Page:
Benaters | Boutique Law Firm in Johannesburg
photo-1485180956642-f7a1e702cba8.jpeg

News & Insights

Incisive legal news and insights

Sellers and Landlords: Using an Unregistered Estate Agent

UnregisteredEstateAgent650.jpg

With media reports suggesting that up to 50,000 agents may be operating without the required Fidelity Fund Certificate (FFC).  The real figure is likely to be a lot less in that many former agents have probably just closed up shop in the last 10 years, but even so there is a chance that the agent who sold or rented out your house for you is (whether inadvertently or by design) unregistered.

Using an unregistered agent …

  1. Only registered estate agents (and those practicing attorneys not required to register as agents) have the legal right to claim remuneration/commission.  So an unregistered agent won’t be able to enforce any commission claim against you.
     
  2. Of course you would then stand to save a great deal of money in commission.  The question is, should you take the risk of not checking upfront?  It boils down to this - can you afford to trust your most important asset to someone who may not be registered with a professional body and backed by a Fidelity Fund?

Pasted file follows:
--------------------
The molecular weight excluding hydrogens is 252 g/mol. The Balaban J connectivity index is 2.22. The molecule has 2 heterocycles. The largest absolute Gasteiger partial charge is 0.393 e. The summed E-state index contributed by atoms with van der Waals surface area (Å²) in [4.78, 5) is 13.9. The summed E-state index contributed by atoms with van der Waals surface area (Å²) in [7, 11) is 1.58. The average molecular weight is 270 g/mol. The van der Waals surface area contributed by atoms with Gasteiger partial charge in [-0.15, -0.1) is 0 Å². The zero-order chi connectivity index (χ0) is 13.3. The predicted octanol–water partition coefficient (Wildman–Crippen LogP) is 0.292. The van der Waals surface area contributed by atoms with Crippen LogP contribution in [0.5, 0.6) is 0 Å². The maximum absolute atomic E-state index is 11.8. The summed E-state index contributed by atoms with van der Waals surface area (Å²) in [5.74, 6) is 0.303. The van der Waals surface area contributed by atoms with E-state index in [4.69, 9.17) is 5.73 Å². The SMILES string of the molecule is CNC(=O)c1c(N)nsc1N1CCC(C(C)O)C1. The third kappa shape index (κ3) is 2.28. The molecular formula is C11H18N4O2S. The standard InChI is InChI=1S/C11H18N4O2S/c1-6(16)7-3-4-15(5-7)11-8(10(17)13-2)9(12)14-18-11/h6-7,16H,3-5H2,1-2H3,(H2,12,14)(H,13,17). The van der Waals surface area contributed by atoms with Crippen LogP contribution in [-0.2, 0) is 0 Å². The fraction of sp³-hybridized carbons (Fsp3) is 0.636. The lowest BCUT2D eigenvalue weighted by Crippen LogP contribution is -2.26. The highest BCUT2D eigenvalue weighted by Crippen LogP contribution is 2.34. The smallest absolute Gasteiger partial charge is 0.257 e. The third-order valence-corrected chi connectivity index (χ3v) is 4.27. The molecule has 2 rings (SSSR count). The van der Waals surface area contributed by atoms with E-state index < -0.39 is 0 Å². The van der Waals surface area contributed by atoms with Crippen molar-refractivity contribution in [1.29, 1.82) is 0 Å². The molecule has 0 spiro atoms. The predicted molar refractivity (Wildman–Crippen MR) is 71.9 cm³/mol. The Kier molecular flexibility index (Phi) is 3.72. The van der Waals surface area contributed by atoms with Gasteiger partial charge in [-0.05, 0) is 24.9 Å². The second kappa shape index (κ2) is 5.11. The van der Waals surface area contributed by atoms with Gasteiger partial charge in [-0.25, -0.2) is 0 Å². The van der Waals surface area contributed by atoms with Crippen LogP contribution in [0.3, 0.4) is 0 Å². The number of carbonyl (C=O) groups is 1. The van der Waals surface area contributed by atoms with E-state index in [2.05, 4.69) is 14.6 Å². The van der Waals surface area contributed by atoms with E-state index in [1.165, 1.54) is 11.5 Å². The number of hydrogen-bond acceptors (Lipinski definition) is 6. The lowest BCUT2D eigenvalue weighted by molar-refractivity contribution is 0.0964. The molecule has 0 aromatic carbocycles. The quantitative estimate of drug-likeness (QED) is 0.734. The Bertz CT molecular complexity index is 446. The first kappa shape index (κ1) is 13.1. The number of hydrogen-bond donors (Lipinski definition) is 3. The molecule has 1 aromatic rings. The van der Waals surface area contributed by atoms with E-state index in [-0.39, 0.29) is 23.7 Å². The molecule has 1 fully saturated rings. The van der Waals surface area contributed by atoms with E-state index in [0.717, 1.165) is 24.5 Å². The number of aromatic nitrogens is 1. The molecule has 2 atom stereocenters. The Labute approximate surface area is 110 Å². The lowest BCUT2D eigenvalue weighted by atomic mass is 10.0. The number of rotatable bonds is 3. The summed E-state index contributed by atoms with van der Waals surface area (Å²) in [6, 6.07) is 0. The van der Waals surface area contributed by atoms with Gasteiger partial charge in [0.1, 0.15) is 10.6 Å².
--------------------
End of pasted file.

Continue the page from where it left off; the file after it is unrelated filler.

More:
For most of us the best advice is to rather err on the side of caution.  Check for registration, and in any doubt ask your lawyer for help before agreeing to anything. 

End notes for agents

Remember that failing to renew your FFC, apart from disentitling you to any form of commission, exposes you also to criminal prosecution if you continue to practice.  

You can help the public distinguish you from the scamsters and the bozos by using your EAAB PrivySeal and make sure it is installed correctly on your emails etc - read “Ensure your PrivySeal reflects the current date and time” on the Estate Agency Affairs Board  website.

Benaters Attorneys